The Times Follows the Aftermath of Climate-Gate in Britain
Thursday's A1 story from London by environmental reporter Elisabeth Rosenthal was headlined "Climate Fears Turn to Doubts Among Britains." Who is to blame? "Right-leaning newspapers," for one.
Last month hundreds of environmental activists crammed into an auditorium here to ponder an anguished question: If the scientific consensus on climate change has not changed, why have so many people turned away from the idea that human activity is warming the planet?
Nowhere has this shift in public opinion been more striking than in Britain, where climate change was until this year such a popular priority that in 2008 Parliament enshrined targets for emissions cuts as national law. But since then, the country has evolved into a home base for a thriving group of climate skeptics who have dominated news reports in recent months, apparently convincing many that the threat of warming is vastly exaggerated.
A survey in February by the BBC found that only 26 percent of Britons believed that "climate change is happening and is now established as largely manmade," down from 41 percent in November 2009. A poll conducted for the German magazine Der Spiegel found that 42 percent of Germans feared global warming, down from 62 percent four years earlier.
Here in Britain, the change has been driven by the news media's intensive coverage of a series of climate science controversies unearthed and highlighted by skeptics since November. These include the unauthorized release of e-mail messages from prominent British climate scientists at the University of East Anglia that skeptics cited as evidence that researchers were overstating the evidence for global warming and the discovery of errors in a United Nations climate report.
Two independent reviews later found no evidence that the East Anglia researchers had actively distorted climate data, but heavy press coverage had already left an impression that the scientists had schemed to repress data. Then there was the unusually cold winter in Northern Europe and the United States, which may have reinforced a perception that the Earth was not warming. (Data from the National Oceanic and Atmospheric Administration, a United States agency, show that globally, this winter was the fifth warmest in history.)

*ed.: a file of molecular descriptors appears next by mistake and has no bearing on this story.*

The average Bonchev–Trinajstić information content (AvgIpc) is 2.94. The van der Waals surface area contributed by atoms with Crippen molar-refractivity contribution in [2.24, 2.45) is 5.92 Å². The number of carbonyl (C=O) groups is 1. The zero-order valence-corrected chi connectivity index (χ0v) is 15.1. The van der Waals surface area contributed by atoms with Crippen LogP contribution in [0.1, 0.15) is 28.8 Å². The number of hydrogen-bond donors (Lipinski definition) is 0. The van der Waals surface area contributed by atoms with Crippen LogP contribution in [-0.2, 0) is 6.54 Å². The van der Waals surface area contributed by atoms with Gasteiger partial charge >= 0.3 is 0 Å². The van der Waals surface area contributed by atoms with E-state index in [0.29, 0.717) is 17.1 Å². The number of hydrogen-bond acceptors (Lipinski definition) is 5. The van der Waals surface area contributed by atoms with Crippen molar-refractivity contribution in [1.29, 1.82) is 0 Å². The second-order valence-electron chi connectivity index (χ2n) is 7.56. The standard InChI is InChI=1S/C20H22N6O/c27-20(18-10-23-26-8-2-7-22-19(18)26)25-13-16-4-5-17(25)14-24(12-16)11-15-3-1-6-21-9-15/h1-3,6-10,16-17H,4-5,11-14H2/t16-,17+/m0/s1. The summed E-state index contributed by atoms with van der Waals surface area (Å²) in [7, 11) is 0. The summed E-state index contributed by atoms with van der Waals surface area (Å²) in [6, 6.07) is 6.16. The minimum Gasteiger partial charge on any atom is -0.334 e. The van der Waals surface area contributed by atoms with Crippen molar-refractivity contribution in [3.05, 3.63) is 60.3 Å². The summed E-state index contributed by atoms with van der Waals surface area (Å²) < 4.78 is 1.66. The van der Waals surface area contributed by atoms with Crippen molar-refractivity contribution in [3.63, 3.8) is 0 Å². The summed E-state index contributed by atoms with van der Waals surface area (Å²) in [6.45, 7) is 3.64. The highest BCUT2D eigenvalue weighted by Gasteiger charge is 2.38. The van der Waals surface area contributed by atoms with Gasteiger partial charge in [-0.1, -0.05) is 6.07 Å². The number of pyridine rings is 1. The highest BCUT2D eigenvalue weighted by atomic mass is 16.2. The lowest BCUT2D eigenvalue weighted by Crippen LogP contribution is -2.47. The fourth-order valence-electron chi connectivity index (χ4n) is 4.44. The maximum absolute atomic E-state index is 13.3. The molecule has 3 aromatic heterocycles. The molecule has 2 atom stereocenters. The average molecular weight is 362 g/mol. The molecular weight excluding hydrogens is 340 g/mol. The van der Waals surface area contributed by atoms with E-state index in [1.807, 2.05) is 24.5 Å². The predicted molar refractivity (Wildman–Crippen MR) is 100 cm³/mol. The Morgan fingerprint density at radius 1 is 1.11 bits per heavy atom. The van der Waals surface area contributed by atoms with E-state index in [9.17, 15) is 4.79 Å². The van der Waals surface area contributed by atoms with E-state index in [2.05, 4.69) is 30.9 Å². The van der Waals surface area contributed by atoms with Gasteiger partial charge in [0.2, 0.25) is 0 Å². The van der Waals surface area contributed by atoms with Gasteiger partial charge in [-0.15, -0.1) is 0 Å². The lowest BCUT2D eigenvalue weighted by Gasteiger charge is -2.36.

Rosenthal detailed the push-back by believers in the theory of global warming as a man-made and harmful phenomenon, then pinned an ideological label on other news organs more open to debate on the issue than the New York Times:
It is unclear whether such actions are enough to win back a segment of the public that has eagerly consumed a series of revelations that were published prominently in right-leaning newspapers like The Times of London and The Telegraph and then repeated around the world.
In January, for example, The Times chastised the United Nations climate panel for an errant and unsupported projection that glaciers in the Himalayas could disappear by 2035. The United Nations ultimately apologized for including the estimate, which was mentioned in passing within a 3,000-page report in 2007.
The Times has never identified itself in a news story as a "left-leaning newspaper."
And this scary speech suppression of German newspapers didn't overly concern Rosenthal:
Stefan Rahmstorf, a professor at the Potsdam Institute for Climate Impact Research, successfully demanded in February that some German newspapers remove misleading articles from their Web sites. But such reports have become so common that he "wouldn't bother" to pursue most cases now, he added.
The Times would be in little danger of such censorship - its coverage of the global warming (led until this year by Andrew Revkin) has been sufficiently alarmist for the climate change pushers.
In December 2009, Rosenthal saw utter catastrophe in the alleged "disappearance" of glaciers from the Andes mountain range over Bolivia:
A World Bank report concluded last year that climate change would eliminate many glaciers in the Andes within 20 years, threatening the existence of nearly 100 million people.
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